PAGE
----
The person who introduced me to this concept was a honey producer. She’d set up an attractive display of her honey products, with teddy bears and bee skeps. One bad bear had dipped a spoon into a honey jar. It was adorable!

The first time I found reasonable printing for a four-color sell sheet, I thought I’d died and gone to catalog heaven. Megacolor was one of the first of the big, cheap printing companies out there, and I still like using them for sell sheets and postcards. My contact guy there, John Maasik, has been “berry, berry good to me” and he enjoys working with artists:
888-339-2001 email: jmaasik@megacolor.com

I used sell sheets for years, creating a new one every two years or so as I added new jewelry designs. I would staple all the “editions” together to create a catalog. When one sheet got too out of date, I’d simply drop it from the mix.

If you decide to go this route, only print your name and company name and contact info on the sheet itself. You can either print product information and pricing on the back with your own printer, or print out price sheets as you need them. Otherwise, every time you change a price or term, your sheets will be out of date.

Eventually, though, even the sell sheets seemed like overkill. I still couldn’t get my very newest designs out to buyers, and spending a couple bucks to mail a packet of materials to a prospect was expensive and cumbersome.

Now we have the internet, and lots of ways to post our work. But how do we create an online catalog?

One solution is to join online services set up to do just that. Wholesalecrafts.com began as a way for artists to create not just a web presence, but an actual online catalog. The site has a hard-working support team who offer many other artist services, such as co-op advertising and now its own wholesale show, the American Craft Retailers Expo (ACRE).

This venue was the first time I’d ever used an online catalog, and I love it. The upside is that it’s easy for me to upload and maintain my own data and images. Everything I need is built into the site: search features (by product, price points, media, etc.), ordering capability, information about the store and buyer, etc.

The downside for me is, I don’t think my work fits in with most of the other work on the site, aesthetically and price-wise.

And with so many other artists, it can be hard to make your work stand out.

I’ve been a member twice, and though it has not been a roaring success for me, I did get some good accounts there over the years, and it cost a heckuva lot less than a standard wholesale show. Some people do quite well there, and it’s worth checking out.

Another possibility is to use the new online marketplace Etsy.

Many people express extreme doubts over using venues like Ebay and Etsy to showcase and sell your artwork. Most of the work is not highly original or “arty”, and it can be almost impossible to stand out to shoppers.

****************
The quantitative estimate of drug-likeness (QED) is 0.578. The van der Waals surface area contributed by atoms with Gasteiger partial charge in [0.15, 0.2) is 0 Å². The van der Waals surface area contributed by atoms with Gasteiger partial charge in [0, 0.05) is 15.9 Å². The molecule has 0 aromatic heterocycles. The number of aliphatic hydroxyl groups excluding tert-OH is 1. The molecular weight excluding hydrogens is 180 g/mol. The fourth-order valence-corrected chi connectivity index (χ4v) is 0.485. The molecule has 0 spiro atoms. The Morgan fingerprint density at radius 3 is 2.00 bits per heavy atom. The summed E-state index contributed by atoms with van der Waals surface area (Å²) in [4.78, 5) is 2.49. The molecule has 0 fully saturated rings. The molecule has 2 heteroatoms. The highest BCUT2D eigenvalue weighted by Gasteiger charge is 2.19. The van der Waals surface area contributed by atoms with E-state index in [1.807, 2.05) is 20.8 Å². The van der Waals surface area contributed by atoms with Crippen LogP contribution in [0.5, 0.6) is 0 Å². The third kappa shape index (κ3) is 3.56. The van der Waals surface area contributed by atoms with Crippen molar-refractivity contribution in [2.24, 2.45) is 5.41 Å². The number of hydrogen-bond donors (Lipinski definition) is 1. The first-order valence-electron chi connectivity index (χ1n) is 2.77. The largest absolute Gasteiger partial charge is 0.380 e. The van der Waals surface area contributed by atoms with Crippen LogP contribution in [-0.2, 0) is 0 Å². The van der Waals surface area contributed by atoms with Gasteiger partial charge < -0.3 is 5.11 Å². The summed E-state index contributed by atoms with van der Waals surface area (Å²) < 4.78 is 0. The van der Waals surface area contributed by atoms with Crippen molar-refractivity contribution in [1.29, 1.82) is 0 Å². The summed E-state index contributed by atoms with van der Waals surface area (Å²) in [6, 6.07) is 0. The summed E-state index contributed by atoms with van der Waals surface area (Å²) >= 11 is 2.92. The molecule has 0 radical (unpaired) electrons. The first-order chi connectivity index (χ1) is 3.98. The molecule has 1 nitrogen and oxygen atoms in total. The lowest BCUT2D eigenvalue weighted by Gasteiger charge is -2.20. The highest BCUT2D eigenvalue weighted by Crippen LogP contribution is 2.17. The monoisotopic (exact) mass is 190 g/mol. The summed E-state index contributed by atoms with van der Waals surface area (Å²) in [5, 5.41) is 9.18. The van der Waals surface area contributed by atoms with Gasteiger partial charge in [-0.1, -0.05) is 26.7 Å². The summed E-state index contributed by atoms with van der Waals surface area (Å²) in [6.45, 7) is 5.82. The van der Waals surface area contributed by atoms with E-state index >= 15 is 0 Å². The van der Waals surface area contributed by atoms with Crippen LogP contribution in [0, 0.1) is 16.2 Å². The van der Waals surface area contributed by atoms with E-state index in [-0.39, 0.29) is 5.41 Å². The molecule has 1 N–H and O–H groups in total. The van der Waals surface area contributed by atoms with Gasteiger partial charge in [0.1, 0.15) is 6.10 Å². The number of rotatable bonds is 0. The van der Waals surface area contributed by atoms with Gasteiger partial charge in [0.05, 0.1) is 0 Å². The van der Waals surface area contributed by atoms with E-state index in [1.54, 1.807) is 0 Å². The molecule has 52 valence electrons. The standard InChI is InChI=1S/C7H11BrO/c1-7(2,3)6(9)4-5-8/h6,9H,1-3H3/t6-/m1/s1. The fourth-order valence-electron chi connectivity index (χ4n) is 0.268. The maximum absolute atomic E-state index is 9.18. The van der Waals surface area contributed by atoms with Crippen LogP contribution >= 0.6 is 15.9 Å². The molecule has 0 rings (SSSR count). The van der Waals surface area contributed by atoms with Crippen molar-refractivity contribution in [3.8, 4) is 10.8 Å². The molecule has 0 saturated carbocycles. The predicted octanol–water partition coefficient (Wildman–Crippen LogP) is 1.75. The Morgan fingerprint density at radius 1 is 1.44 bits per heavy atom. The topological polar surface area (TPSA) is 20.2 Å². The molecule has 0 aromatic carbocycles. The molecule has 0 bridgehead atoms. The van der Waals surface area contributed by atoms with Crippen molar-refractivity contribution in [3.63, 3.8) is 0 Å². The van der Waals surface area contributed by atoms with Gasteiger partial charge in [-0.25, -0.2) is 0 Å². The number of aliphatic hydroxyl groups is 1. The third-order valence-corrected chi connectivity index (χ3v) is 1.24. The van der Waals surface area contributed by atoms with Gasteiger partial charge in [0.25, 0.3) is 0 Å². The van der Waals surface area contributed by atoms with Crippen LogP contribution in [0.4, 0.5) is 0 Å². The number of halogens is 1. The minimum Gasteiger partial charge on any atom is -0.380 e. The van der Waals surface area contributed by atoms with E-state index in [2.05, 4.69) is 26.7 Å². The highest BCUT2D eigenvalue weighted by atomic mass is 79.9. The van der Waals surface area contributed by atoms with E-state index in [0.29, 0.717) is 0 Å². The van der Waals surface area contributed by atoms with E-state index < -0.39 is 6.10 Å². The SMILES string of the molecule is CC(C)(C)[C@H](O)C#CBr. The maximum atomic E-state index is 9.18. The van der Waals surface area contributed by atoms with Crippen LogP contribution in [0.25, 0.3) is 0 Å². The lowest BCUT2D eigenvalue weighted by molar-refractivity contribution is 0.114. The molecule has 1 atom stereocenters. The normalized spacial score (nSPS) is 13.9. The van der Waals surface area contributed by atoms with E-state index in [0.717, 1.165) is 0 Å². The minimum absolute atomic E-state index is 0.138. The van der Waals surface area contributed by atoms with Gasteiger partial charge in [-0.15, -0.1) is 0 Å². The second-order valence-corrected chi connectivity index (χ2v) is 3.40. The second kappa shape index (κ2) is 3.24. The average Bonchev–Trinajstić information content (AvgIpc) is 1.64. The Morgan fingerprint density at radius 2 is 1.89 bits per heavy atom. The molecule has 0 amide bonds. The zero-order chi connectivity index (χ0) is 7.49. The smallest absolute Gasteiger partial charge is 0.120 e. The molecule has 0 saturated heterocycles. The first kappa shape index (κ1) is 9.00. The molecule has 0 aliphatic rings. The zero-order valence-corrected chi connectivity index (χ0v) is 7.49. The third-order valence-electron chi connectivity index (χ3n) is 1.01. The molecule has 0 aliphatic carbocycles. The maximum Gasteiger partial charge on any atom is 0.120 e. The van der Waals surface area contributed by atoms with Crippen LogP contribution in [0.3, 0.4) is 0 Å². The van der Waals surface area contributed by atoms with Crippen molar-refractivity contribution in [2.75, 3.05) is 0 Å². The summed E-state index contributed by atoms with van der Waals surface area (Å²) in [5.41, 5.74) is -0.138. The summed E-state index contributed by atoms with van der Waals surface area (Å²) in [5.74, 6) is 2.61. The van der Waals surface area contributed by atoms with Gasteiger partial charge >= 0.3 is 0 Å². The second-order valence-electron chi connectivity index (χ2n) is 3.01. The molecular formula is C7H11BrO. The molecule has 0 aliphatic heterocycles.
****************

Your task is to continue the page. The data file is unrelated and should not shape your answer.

Now, here’s the creative part, suggested to me by an artist who reads my blog and has agreed to share the tip:

Don’t even bother using these venues to sell to casual shoppers.

Use these venues to host your “catalog” for your customers.

CORRECTION: I originally thought it was possible to create a password-protected site on Etsy, so only store owners approved by you can access it. Here you could provide wholesale pricing and terms, and even process orders. However, several alert readers have contradicted that. So for now, consider Trunkt (see below) as the “wholesale version” of Etsy.

And there may not be hoards of wholesale buyers thronging you when you try this. But–and I can’t emphasize this enough–the idea of using these online venues as a catalog is hugely intriguing to me. It’s something I could do myself (as opposed to putting updates on my “honey do” list for my husband). (Please don’t suggest I learn how to build and manage my own website. Please? Have mercy….)

I haven’t even begun to explore this concept yet, but I’m excited by the thought. It would be a lot cheaper than Wholesalecrafts.com (though you wouldn’t get the added benefits from WSC, of course.) However, again, if you just need a few new wholesale accounts, or are targeting a niche market, you may not need those services anyway.

There are other new wholesale sites out there like Trunkt and MyWares.com. These all look interesting and trendy to me, and it’s hard to tell which ones will come out on top and which ones will work for any given artist.

But I love the prospect of simply being able to have a product catalog online, easily available to interested store buyers, something I can easily update and modify as needed.

And I don’t mind “standing alone” with my work and my products, as long as I am working with stores that really want something different and something beautiful.

And I think it’s wonderful that we now have so many different options open to us.

Your turn to share! What ideas are you exploring to get past a paper catalog?

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Filed under art, business, half-wholesale, marketing, selling, selling to stores, wholesale